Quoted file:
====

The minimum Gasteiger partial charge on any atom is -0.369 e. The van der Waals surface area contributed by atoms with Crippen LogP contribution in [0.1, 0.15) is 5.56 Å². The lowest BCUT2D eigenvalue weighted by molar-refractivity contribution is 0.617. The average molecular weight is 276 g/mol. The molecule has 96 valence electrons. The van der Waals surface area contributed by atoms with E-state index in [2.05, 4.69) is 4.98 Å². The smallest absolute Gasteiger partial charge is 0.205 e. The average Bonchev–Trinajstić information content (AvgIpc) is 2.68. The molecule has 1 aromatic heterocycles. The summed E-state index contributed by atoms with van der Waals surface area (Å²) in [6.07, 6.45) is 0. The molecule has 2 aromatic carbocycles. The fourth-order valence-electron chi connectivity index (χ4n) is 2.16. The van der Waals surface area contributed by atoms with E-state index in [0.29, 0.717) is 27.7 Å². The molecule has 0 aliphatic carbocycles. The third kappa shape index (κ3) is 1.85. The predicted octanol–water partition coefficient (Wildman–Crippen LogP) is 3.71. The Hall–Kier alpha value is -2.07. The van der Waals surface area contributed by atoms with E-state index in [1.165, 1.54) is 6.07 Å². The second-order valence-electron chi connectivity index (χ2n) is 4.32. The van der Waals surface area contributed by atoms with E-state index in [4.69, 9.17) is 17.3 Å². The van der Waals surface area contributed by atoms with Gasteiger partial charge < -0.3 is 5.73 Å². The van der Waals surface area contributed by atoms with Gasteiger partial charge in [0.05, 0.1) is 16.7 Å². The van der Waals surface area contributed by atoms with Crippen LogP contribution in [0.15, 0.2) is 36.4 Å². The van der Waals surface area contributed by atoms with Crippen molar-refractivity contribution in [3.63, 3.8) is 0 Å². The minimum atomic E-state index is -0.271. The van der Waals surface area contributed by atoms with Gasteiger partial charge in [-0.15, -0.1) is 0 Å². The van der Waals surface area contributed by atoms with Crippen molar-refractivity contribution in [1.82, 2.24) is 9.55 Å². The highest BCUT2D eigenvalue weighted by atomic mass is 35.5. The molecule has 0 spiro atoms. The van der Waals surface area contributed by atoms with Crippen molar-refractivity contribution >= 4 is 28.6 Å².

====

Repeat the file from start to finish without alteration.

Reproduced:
The minimum Gasteiger partial charge on any atom is -0.369 e. The van der Waals surface area contributed by atoms with Crippen LogP contribution in [0.1, 0.15) is 5.56 Å². The lowest BCUT2D eigenvalue weighted by molar-refractivity contribution is 0.617. The average molecular weight is 276 g/mol. The molecule has 96 valence electrons. The van der Waals surface area contributed by atoms with E-state index in [2.05, 4.69) is 4.98 Å². The smallest absolute Gasteiger partial charge is 0.205 e. The average Bonchev–Trinajstić information content (AvgIpc) is 2.68. The molecule has 1 aromatic heterocycles. The summed E-state index contributed by atoms with van der Waals surface area (Å²) in [6.07, 6.45) is 0. The molecule has 2 aromatic carbocycles. The fourth-order valence-electron chi connectivity index (χ4n) is 2.16. The van der Waals surface area contributed by atoms with E-state index in [0.29, 0.717) is 27.7 Å². The molecule has 0 aliphatic carbocycles. The third kappa shape index (κ3) is 1.85. The predicted octanol–water partition coefficient (Wildman–Crippen LogP) is 3.71. The Hall–Kier alpha value is -2.07. The van der Waals surface area contributed by atoms with E-state index in [1.165, 1.54) is 6.07 Å². The second-order valence-electron chi connectivity index (χ2n) is 4.32. The van der Waals surface area contributed by atoms with E-state index in [4.69, 9.17) is 17.3 Å². The van der Waals surface area contributed by atoms with Gasteiger partial charge < -0.3 is 5.73 Å². The van der Waals surface area contributed by atoms with Gasteiger partial charge in [0.05, 0.1) is 16.7 Å². The van der Waals surface area contributed by atoms with Crippen LogP contribution in [0.15, 0.2) is 36.4 Å². The van der Waals surface area contributed by atoms with Crippen molar-refractivity contribution in [3.63, 3.8) is 0 Å². The minimum atomic E-state index is -0.271. The van der Waals surface area contributed by atoms with Gasteiger partial charge in [-0.15, -0.1) is 0 Å². The van der Waals surface area contributed by atoms with Crippen molar-refractivity contribution in [1.82, 2.24) is 9.55 Å². The highest BCUT2D eigenvalue weighted by atomic mass is 35.5. The molecule has 0 spiro atoms. The van der Waals surface area contributed by atoms with Crippen molar-refractivity contribution >= 4 is 28.6 Å².